After 66 years of service, the 18-ft. wide bridge desperately needed to be replaced with a wider, stronger bridge.  The new bridge was built just downstream from the original, and the historic span was retained as a pedestrian bridge to provide visitors with a breathtaking view of the Colorado River 470 feet below.  It also became the home of a magnetic letterbox hidden midway across the river.
Lee's Ferry landing
After learning about the historic role of the ferry, we had to visit the site, which was just a short drive away.  Though there is no longer ferry service, the landing site is still quite active.  Lee's Ferry is considered the beginning of Grand Canyon National Park with the park's easement along both sides of the Colorado River.  This is the starting point for all rafting trips through the Grand Canyon.  Operated by commercial ventures with crafts holding up to 24 passengers, most trips last a week to ten days.   We arrived in time to see a group orientation before rafts pushed off downstream.
Stopping to check out an interpretive sign along the side road to Lee's Ferry, we learned the secret behind the formations known as balanced rocks, mushroom rocks, or toadstools.  Thousands of years ago, the gigantic boulder pictured here broke off from the cliff above and rolled to a stop where it sits.  In the intervening years, the slope it fell onto has eroded away.  Now the softer rock it sits on is protected by the umbrella provided by the boulder.  But eventually the base will break down and the boulder will topple to the ground again.
The drive down to Lee's Ferry from US-89A marked our first sighting of the colorful Vermillion Cliffs, a massive formation at the southern edge of the Colorado Plateau.  Fortunately for us, 89A follows the southern border of the Vermillion Cliffs National Monument, so the roadside views from Lee's Ferry to Jacob Lake offered one jaw-dropping vista after another.

Access to the North Rim of the Grand Canyon extends down Utah Highway 67 from the town of Jacob Lake, but we were a week early with the road remaining on winter closure status until May 15. From Jacob Lake, the highway descended the Kaibab Plateau on its way to Fredonia, AZ.  From there we were just a few miles from Kanab, UT, our destination for the night.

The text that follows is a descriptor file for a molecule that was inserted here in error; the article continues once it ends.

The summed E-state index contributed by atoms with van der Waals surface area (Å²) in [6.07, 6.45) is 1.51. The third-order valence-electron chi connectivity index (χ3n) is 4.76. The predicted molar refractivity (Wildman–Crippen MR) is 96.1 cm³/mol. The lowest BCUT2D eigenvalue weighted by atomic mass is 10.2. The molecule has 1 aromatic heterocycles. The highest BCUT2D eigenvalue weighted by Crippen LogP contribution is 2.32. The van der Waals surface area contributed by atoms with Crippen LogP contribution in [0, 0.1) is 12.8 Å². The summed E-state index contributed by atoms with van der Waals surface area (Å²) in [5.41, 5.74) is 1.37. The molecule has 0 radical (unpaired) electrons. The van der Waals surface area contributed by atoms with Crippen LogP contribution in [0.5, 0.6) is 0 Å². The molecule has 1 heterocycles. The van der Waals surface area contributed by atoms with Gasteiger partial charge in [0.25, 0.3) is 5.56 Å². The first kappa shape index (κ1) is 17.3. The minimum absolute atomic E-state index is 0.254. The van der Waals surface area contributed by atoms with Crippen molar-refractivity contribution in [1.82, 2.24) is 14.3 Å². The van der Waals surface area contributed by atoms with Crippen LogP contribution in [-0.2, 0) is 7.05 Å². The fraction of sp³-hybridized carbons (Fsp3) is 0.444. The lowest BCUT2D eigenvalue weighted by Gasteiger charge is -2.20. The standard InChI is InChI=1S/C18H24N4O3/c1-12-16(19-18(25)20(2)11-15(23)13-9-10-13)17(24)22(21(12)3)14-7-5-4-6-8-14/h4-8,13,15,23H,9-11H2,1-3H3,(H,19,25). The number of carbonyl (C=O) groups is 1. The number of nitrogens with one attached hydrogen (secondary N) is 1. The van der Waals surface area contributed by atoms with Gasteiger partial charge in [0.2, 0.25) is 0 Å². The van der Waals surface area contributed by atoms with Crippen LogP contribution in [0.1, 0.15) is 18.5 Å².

Tomorrow we'll dip back into Arizona briefly for the last time on this trip on our way to check out the northern district of Zion National Park.


Two-Day Stats:  
    •  Started in:  Page, AZ
    •  Ended in:  Kanab, UT
    •  Miles driven:   222   (total  3,684)
    •  Weather:  60° to 94°, clear to partly cloudy
    •  Letterboxes:  Found 6, Planted 0   (totals:  F42, P7)

Navajo Bridge Stats:
    •  Length:  834 ft. (Historic bridge), 909 ft. (Modern bridge) 
    •  Width of roadway:  18 feet (h), 44 ft. (m)
    •  Arch rise:  90 ft. (h), 90 ft. (m)
    •  Height above river:  467 ft. (h), 470 ft. (m)
    •  Steel reinforcement:  82,000 lbs. (h), 434,000 lbs. (m)
    •  Construction cost:  $390,000 (h), $14,700,000 (m)

Loved:  We appreciated that the replacement bridge for the historic Navajo Bridge maintained such a similar style and that the two bridges were allowed to co-exist harmoniously side by side.

Lacking:  California condors.  Reintroduced to House Rock Valley along the Vermillion Cliffs, these majestic behemoths of the bird family nest along the cliffs.  Though we stopped today at a spot along the western edge of the cliffs designated for condor viewing, there were none in that area while we dallied and had our picnic lunch.

Learned:  (See lesson above about balanced rocks.)

More Photos from Today
Campers at Lake Powell
Lake Powell near dam 
Colorado River near Lake Powell Dam 
Colorado River near Lee's Ferry
More of the Vermillion Cliffs